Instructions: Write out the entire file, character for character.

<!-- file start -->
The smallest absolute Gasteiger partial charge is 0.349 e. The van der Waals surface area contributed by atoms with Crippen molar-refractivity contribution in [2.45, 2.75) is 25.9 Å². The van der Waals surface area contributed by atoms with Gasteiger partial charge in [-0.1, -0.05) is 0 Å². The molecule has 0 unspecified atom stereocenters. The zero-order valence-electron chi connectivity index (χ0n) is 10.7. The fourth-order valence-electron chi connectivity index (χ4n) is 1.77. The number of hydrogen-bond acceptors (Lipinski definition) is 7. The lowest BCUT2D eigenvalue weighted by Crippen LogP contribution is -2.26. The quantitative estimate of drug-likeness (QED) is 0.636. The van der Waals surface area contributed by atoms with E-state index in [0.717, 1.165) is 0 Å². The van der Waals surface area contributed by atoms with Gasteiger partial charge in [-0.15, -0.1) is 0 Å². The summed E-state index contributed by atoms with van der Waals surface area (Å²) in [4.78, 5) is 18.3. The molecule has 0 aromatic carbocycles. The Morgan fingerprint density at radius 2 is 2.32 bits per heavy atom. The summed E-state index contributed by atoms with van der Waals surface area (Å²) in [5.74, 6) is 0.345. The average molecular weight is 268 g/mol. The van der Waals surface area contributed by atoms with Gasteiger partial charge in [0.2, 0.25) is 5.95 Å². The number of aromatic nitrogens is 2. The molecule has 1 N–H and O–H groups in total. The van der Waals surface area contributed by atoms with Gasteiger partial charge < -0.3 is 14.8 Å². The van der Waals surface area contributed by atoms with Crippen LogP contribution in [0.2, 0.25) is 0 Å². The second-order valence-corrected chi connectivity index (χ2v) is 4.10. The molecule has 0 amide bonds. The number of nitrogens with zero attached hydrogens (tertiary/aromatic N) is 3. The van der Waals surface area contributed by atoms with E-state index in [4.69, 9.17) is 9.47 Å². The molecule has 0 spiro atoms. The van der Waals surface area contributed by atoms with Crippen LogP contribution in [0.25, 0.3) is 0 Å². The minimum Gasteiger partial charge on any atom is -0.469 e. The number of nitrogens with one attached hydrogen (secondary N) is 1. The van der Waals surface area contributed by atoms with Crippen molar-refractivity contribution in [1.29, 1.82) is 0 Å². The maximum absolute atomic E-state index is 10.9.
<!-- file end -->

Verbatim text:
The smallest absolute Gasteiger partial charge is 0.349 e. The van der Waals surface area contributed by atoms with Crippen molar-refractivity contribution in [2.45, 2.75) is 25.9 Å². The van der Waals surface area contributed by atoms with Gasteiger partial charge in [-0.1, -0.05) is 0 Å². The molecule has 0 unspecified atom stereocenters. The zero-order valence-electron chi connectivity index (χ0n) is 10.7. The fourth-order valence-electron chi connectivity index (χ4n) is 1.77. The number of hydrogen-bond acceptors (Lipinski definition) is 7. The lowest BCUT2D eigenvalue weighted by Crippen LogP contribution is -2.26. The quantitative estimate of drug-likeness (QED) is 0.636. The van der Waals surface area contributed by atoms with E-state index in [0.717, 1.165) is 0 Å². The van der Waals surface area contributed by atoms with Gasteiger partial charge in [-0.15, -0.1) is 0 Å². The summed E-state index contributed by atoms with van der Waals surface area (Å²) in [4.78, 5) is 18.3. The molecule has 0 aromatic carbocycles. The Morgan fingerprint density at radius 2 is 2.32 bits per heavy atom. The summed E-state index contributed by atoms with van der Waals surface area (Å²) in [5.74, 6) is 0.345. The average molecular weight is 268 g/mol. The van der Waals surface area contributed by atoms with Gasteiger partial charge in [0.2, 0.25) is 5.95 Å². The number of aromatic nitrogens is 2. The molecule has 1 N–H and O–H groups in total. The van der Waals surface area contributed by atoms with Gasteiger partial charge < -0.3 is 14.8 Å². The van der Waals surface area contributed by atoms with Crippen LogP contribution in [0.2, 0.25) is 0 Å². The second-order valence-corrected chi connectivity index (χ2v) is 4.10. The molecule has 0 amide bonds. The number of nitrogens with zero attached hydrogens (tertiary/aromatic N) is 3. The van der Waals surface area contributed by atoms with E-state index in [4.69, 9.17) is 9.47 Å². The molecule has 0 spiro atoms. The van der Waals surface area contributed by atoms with Crippen LogP contribution in [0.25, 0.3) is 0 Å². The minimum Gasteiger partial charge on any atom is -0.469 e. The number of nitrogens with one attached hydrogen (secondary N) is 1. The van der Waals surface area contributed by atoms with Crippen molar-refractivity contribution in [1.29, 1.82) is 0 Å². The maximum absolute atomic E-state index is 10.9.